From “Controversy? Not for Me!” by Ronald S. Carlson, DDS

In dental surgery, we (I do not!) advocate, unlike our medical colleagues, the retention of gangrenous tissues within the oral cavity. You may know them as “root canals.” Controversy abounded 100 years ago about these “root cadaver canals,” but that was swept under the rug of dental history, about 1945. Well evidenced now is the oral-systemic relationship to arthritic conditions and pain, “oral sepsis.”

One hundred years ago, however, we did not have so-called modern dental implants and their open wounds inviting infection. I liken them to stakes being driven into the jaws, being hit with poisoned arrows. A known fact is that 80% of these dental implants are immediately attended with “peri-implant mucositis,” pain, swelling, similar to “gingivitis” or “periodontitis.” Periodontal medicine now encompasses both periodontal disease and per-implant disease – infected open wounds.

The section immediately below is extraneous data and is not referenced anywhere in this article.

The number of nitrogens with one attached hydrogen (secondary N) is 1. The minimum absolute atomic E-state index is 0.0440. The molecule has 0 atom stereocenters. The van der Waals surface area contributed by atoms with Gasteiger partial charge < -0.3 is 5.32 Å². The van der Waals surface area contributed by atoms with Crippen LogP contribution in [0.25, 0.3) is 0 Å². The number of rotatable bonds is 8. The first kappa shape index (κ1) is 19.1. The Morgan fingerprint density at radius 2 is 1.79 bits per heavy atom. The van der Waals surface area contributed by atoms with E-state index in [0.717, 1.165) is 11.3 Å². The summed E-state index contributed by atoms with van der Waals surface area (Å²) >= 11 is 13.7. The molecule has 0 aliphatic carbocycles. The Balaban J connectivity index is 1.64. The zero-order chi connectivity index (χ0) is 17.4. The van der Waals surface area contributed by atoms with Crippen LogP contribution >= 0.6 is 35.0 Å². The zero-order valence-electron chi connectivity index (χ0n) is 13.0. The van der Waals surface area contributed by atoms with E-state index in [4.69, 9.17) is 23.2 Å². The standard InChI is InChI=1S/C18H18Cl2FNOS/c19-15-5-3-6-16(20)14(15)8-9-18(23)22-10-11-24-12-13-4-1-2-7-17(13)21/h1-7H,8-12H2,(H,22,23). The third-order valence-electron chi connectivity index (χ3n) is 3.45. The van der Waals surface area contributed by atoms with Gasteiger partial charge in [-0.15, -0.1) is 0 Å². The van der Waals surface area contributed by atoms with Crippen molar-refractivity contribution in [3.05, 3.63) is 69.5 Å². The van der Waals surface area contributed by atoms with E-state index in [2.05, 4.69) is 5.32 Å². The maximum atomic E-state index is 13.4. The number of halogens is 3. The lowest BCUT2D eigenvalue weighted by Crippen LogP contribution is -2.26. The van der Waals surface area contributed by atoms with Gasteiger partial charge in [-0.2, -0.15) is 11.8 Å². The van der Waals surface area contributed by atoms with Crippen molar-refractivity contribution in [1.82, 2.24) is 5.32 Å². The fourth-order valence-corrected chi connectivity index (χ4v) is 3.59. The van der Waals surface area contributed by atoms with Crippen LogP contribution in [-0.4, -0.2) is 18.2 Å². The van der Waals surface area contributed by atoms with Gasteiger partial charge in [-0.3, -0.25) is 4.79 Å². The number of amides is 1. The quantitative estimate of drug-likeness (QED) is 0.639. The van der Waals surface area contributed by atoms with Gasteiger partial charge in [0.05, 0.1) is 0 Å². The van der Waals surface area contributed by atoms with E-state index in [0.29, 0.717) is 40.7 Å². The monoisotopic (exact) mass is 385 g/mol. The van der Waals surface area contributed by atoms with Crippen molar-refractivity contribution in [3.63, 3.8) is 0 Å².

Orthopedic surgeons with whom I associate often remark to me about the blackness and cheese-like quality of the bone of the spinal column when they enter a year later to retrieve rusted titanium screws, exactly the same as [used in] dental implants. My experience is the same!

Unlike the orthopedic surgeons, I send tissue samples routinely to Queen’s Medical Center for histo-pathological review and get reports back such as, “present are marked acute/chronic inflammation, fibrosis, granulation tissue, reactive bone, necrotic (dead) bone, cysts, odontogenic tumors, non-supportive condensing osteitis, abscesses with actinomyces” (a gram negative fungal bacteria which produces pus in the body – like candida).

My over 30 years of clinical scientific research has 240 samples that verify the above conditions around root canal teeth and dental implants. Google Endodontic-Endotoxemia: Our Current Dilemma or look for the work of Weston Price, DDS, or George Meinig’s book Root Canal Cover-Up Exposed.

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